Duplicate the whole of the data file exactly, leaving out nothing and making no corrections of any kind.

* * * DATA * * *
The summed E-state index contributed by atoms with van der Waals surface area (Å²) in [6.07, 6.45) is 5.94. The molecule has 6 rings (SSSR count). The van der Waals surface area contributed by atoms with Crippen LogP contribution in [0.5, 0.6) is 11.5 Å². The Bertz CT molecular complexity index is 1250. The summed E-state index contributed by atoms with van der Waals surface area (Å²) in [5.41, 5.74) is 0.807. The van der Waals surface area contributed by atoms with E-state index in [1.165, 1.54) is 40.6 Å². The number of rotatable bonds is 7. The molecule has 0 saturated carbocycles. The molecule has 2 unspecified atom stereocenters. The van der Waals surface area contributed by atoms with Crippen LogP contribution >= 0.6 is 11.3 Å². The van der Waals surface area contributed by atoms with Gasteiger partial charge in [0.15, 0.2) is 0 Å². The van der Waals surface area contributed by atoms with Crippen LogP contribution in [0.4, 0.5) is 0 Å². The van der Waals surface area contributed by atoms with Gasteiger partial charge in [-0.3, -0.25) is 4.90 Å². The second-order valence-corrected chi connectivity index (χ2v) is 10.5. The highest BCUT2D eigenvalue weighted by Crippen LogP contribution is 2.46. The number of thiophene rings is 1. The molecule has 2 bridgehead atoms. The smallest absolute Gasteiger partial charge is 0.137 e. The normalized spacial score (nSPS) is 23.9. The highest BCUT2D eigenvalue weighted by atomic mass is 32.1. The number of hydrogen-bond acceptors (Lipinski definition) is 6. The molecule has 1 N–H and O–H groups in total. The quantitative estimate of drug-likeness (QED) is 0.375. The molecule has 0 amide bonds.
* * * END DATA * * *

The summed E-state index contributed by atoms with van der Waals surface area (Å²) in [6.07, 6.45) is 5.94. The molecule has 6 rings (SSSR count). The van der Waals surface area contributed by atoms with Crippen LogP contribution in [0.5, 0.6) is 11.5 Å². The Bertz CT molecular complexity index is 1250. The summed E-state index contributed by atoms with van der Waals surface area (Å²) in [5.41, 5.74) is 0.807. The van der Waals surface area contributed by atoms with E-state index in [1.165, 1.54) is 40.6 Å². The number of rotatable bonds is 7. The molecule has 0 saturated carbocycles. The molecule has 2 unspecified atom stereocenters. The van der Waals surface area contributed by atoms with Crippen LogP contribution >= 0.6 is 11.3 Å². The van der Waals surface area contributed by atoms with Gasteiger partial charge in [0.15, 0.2) is 0 Å². The van der Waals surface area contributed by atoms with Crippen LogP contribution in [0.4, 0.5) is 0 Å². The van der Waals surface area contributed by atoms with Gasteiger partial charge in [-0.3, -0.25) is 4.90 Å². The second-order valence-corrected chi connectivity index (χ2v) is 10.5. The highest BCUT2D eigenvalue weighted by Crippen LogP contribution is 2.46. The number of thiophene rings is 1. The molecule has 2 bridgehead atoms. The smallest absolute Gasteiger partial charge is 0.137 e. The normalized spacial score (nSPS) is 23.9. The highest BCUT2D eigenvalue weighted by atomic mass is 32.1. The number of hydrogen-bond acceptors (Lipinski definition) is 6. The molecule has 1 N–H and O–H groups in total. The quantitative estimate of drug-likeness (QED) is 0.375. The molecule has 0 amide bonds.